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Lazy Squaw Spire
Avg: 2.1 from 15
FA: Mark Pell, Jeff Williams, 1994
> Golden Gate Can…
> Lazy Squaw Spire
Access Issue: State Park@SEMICOLON@ Fee Required.
Golden Gate Canyon is a State Park and a $7 (2010) fee is required for entrance. Self serve kiosks exist throughout the park. Annual passes can be purchased for $60.
This is an intriguing, 80-foot, twisted, little, granite spire that invites you to check it out as you drive around the upper parts of Golden Gate Canyon SP. It seems fairly unique in Colorado in my wanderings. Done a long time ago based upon the ancient bolt on top. This is the obvious line, but there are others if you linger. From Panorama Point, continue on the dirt road to the Lazy Squaw Ranch. Find this obvious spire on the hill behind the Ranch. Get a bearing. Hike up through a forest 20-25 minutes.
This is the path of least resistance:
Start on what seemed to be the SW face. Follow a line of 3 bolts up a face (crux), angle right and curl around to the SE face up easy, broken rock, pass an ancient bolt, and find yourself on top.
Rap 80 feet from a fixed anchor. Because this anchor is basically centered on top, the rope pull can require a bit of a pull.
Per Greg Barnes: with the new rap anchor going directly down the route on the southwest side, it's a 95' rap.
You can extend your day with a wander (bushwhack) left to the second buttress of Mt. Thoridin as we did that day.
We used a blue Alien, small wire, #2 Friend, another Alien, 3 QDs, 1 longer sling, and 50m rope.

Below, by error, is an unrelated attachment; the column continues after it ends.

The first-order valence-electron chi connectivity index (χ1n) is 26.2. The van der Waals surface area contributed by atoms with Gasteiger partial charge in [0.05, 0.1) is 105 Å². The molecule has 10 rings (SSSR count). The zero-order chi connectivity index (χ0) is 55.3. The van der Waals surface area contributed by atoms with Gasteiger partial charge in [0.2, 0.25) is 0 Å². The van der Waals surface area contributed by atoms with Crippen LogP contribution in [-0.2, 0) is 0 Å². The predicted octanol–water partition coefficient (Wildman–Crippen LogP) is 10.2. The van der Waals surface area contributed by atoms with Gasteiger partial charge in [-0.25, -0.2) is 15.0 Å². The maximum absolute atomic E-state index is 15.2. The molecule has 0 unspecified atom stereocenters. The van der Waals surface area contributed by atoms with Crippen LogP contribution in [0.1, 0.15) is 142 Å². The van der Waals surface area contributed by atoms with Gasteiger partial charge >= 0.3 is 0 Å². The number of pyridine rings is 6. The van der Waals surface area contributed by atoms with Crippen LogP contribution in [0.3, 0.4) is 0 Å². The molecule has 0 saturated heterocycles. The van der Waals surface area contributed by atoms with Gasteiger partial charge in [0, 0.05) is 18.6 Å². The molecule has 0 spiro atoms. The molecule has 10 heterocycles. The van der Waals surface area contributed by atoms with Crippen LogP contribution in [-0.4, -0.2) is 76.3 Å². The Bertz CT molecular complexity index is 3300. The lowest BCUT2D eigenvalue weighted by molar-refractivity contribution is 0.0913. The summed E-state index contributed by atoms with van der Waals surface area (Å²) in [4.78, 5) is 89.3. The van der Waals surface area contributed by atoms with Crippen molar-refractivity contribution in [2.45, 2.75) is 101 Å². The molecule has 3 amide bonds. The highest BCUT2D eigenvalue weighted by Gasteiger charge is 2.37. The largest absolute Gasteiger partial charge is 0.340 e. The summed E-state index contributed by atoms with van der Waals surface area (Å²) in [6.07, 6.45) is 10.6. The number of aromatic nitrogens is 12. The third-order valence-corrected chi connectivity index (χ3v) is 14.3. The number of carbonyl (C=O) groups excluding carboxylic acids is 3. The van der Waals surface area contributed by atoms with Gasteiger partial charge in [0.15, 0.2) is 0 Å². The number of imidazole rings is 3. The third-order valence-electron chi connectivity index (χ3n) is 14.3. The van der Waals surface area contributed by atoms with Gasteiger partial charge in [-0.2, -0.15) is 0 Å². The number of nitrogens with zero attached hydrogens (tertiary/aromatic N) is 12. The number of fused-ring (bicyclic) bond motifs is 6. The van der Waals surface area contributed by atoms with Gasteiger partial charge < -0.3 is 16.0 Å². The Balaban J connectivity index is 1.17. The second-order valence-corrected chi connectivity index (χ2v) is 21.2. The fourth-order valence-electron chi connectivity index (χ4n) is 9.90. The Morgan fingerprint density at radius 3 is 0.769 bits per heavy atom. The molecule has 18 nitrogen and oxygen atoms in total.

Another reminder: figure out legal parking before you head up to do this climb.
[Hide Photo] Anchor bolts, old and new. The old bolts are drop-ins of two different sizes and eras - the small one is probably 1960s or early '70s, and the one with the Mammut hanger is probably early 80s. Note…
[Hide Photo] The pro bolts were also drop-in bolts with good stainless hangers, but this is how long the bolts were!
[Hide Photo] The first pro bolt after replacement. Again it was a drop-in bolt where the sleeve could not be removed, so the old hole was patched.
[Hide Photo] The old bolt vs a new bolt. The sleeve of the drop-in remained in the rock. Yes, that's how long the bolt is - it is not broken!
[Hide Photo] New summit anchor. You can see where the old anchor was if you carefully look on the far left for some rust staining.
[Hide Photo] Summit anchor before replacement. Both of these are drop-in bolts (aka self-drills), although you can't tell until unscrewing (they could be other types). Note that the bolts are way too close toge…
[Hide Photo] At the first bolt. The easiest way to here is to step left onto that block my right foot is on from the right side of the photo. If you place gear to the right of that block, you will have horrible…
[Hide Photo] Nice big shot of the route taken March, 22, 2012 around 6 pm. You can see all 3 bolts.